Many writers try to tackle world peace and other such issues in literature, hoping to make a change in a peaceful fashion. The subject is heavy and serious but Ashley Halpè made it very engaging and interesting at the same time during his speech on March 19. Halpè, dean of the Faculty of Arts at the University of Peradeniya in Sri Lanka, came to speak on the correlation between Sri Lanka's history of crisis and its poetry. Halpè has written literary criticism, worked in theater as an actor and director, and translated many works from Sinhalese to English. His lecture, entitled "A New Literature in English and the Experience of Crisis in Sri Lanka," addressed the impact of the country's chaotic history on its literature.
Sri Lanka, a small island off the south coast of India, was a colony of Great Britain until 1948. The two major groups involved in the recent conflicts are the Sinhalese, who make up the majority of the population and speak Sinhalese, and the Tamils, who represent a little less than 20 percent of the population and speak Tamil. Their differences increase since most of the Sinhalese are Buddhist while most of the Taimil people are Hindu.
In the past 40 years or so, mass attacks of violence have been carried out by segments of the Sinhalese population against the Tamil. The Sinhalese youth insurrection of April 1971 and the violence which followed finally culminated in riots in 1981 and more severely in the catastrophic destruction in 1983. After the 1983 holocaust, some 2,000 Tamils were left dead and about 100,000 people needed homes, clothes, household goods and food. The violence also left an economic strain of about $300 million in its wake.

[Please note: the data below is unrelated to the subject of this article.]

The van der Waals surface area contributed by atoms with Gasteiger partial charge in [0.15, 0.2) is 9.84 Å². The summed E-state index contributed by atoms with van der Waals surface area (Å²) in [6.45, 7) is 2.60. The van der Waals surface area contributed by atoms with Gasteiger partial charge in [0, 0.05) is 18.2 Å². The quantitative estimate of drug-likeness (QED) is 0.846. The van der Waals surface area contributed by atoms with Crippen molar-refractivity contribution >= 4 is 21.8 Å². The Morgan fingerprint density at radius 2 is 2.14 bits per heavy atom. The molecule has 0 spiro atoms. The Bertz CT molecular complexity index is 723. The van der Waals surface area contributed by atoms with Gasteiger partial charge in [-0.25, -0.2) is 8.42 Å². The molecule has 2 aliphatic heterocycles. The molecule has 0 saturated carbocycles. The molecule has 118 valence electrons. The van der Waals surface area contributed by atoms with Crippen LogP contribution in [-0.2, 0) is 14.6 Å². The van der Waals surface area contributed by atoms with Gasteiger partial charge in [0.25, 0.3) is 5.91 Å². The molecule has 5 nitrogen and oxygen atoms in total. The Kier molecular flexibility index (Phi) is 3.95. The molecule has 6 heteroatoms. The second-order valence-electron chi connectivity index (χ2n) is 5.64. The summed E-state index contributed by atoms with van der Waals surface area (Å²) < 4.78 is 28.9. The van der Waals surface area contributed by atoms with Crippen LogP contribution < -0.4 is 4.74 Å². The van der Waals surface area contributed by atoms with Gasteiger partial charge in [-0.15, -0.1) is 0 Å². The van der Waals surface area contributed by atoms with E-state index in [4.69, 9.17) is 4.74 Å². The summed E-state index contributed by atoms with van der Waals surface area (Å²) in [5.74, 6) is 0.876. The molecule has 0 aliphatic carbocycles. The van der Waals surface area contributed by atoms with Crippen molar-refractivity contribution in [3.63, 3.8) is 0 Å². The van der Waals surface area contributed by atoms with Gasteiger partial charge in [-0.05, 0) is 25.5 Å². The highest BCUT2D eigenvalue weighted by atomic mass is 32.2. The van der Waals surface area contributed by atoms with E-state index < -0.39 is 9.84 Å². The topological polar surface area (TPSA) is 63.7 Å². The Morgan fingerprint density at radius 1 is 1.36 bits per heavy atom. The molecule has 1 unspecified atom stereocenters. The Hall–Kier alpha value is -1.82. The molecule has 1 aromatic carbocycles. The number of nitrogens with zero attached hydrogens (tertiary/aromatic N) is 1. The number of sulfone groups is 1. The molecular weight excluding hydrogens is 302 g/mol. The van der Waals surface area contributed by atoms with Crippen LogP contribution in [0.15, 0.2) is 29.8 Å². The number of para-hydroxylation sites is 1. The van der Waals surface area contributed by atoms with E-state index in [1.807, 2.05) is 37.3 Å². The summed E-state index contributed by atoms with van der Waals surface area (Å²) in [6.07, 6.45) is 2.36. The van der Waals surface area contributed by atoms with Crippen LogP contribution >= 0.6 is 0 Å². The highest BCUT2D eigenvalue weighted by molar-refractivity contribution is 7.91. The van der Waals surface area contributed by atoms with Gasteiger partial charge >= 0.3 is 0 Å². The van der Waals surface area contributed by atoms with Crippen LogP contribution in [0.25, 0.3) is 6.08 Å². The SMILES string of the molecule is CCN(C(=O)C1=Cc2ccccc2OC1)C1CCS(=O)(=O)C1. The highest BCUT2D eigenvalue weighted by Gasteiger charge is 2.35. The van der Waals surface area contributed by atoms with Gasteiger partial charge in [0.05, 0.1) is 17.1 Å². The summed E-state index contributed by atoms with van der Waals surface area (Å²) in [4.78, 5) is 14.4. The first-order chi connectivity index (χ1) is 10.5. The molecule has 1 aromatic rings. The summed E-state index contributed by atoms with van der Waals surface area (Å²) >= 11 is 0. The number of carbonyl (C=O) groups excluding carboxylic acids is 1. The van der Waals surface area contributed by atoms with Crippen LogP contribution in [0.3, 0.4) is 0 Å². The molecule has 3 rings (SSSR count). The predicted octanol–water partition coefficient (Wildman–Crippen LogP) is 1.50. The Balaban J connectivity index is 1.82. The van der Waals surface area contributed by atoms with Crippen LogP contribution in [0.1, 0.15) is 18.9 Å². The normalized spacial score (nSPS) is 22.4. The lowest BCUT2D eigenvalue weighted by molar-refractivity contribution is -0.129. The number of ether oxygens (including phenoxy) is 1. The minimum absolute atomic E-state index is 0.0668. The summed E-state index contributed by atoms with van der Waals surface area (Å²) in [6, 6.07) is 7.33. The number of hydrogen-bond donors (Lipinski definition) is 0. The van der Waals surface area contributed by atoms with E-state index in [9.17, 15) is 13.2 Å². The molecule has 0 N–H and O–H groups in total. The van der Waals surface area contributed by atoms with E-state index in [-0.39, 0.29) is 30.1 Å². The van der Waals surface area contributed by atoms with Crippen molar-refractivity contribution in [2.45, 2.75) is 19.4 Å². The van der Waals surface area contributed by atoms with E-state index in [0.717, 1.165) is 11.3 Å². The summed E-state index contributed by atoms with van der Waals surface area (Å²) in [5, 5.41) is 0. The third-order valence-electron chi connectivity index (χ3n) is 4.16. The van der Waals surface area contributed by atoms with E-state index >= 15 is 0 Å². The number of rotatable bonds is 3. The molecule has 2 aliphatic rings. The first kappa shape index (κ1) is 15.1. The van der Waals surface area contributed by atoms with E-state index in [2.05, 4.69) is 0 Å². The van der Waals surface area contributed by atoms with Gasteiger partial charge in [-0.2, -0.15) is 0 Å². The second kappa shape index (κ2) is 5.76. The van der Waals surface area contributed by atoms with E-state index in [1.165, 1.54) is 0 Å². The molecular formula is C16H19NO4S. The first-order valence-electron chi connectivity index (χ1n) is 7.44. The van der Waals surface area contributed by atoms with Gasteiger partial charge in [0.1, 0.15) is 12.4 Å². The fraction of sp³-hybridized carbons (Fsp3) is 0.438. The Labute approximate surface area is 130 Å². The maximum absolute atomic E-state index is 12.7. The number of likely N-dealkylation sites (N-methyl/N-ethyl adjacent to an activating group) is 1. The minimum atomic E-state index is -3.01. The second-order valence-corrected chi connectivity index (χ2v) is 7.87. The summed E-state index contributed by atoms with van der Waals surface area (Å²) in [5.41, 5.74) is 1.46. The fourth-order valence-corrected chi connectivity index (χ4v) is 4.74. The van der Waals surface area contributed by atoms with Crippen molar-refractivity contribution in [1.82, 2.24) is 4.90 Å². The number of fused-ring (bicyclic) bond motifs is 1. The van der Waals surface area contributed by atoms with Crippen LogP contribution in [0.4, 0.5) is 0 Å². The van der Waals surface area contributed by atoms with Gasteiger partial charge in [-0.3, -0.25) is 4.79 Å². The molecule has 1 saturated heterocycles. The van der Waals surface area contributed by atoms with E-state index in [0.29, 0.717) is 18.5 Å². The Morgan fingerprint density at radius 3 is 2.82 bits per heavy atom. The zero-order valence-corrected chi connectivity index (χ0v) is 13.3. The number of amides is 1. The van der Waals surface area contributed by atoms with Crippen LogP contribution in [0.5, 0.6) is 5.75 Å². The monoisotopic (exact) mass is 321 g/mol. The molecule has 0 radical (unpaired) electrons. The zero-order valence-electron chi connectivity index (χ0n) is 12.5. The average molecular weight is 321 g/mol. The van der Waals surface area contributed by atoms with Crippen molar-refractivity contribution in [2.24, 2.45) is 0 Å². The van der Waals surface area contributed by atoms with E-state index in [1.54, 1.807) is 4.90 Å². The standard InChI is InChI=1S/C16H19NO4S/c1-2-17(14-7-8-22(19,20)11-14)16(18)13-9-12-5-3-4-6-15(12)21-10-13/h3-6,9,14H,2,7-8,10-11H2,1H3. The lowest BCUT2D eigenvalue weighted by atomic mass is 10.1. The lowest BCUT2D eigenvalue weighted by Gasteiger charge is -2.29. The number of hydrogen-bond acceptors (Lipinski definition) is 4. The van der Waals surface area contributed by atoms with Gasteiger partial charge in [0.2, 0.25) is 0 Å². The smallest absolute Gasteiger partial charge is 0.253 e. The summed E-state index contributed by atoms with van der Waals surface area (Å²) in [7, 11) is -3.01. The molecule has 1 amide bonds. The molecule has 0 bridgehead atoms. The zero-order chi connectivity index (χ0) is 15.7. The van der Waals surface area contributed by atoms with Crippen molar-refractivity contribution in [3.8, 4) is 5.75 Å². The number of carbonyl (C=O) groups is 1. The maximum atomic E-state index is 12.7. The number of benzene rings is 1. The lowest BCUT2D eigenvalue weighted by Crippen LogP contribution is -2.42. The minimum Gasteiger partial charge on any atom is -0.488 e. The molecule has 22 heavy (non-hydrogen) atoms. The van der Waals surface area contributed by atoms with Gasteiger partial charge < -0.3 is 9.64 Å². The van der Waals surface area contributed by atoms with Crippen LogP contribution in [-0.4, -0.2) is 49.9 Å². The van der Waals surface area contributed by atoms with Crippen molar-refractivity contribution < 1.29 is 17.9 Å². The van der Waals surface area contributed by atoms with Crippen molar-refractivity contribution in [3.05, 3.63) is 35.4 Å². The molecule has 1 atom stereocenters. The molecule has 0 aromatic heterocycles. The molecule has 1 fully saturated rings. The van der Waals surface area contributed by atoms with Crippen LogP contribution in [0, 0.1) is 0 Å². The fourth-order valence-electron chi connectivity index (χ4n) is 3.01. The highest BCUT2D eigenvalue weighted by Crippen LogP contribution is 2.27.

Halpe opened his lecture by pointing out that writers have always worked to create a conscience in their people. Sri Lanka, coming from a colonized history to an independent state, is still in the process of adjusting. The national literature reflects these adjustments. Halpè told stories about the riots, framing the talk by saying, "We stagger from crisis to crisis; small problems ferment. When it's your family, the statistics are irrelevant. Experience is intimately real." He went on to give examples of this intimacy with the poetry he read during this lecture and his reading the next afternoon.
Halpe remarked on the irony that as Americans, we see his writing and culture as exotic, while at home, the people there see Americans as the exotic ones. The depth of perspective that Halpè has obtained over his lifetime is manifest in his writing. He has seen the violence in his own country and yet had the chance to be here in the U.S. as a professor when the March on Washington and the first draft for the Vietnam War were current. His passion for the translations of Sinhala poetry began as a task he worked on to help him get more in touch with his own culture and traditions and then it turned into something that he worked on for others.
Halpe's reading showed a wide variety of work. One could see the change toward a more rebellious and sometimes angry attitude with the severity of the writing and the iconoclastic imagery. The extremity of current events in Sri Lanka obviously influenced the writers and their works. Halpè came to explain and demonstrate how reality will affect art and he succeeded.
Copyright © 1996, The Oberlin Review.
Volume 124, Number 18; March 15, 1996
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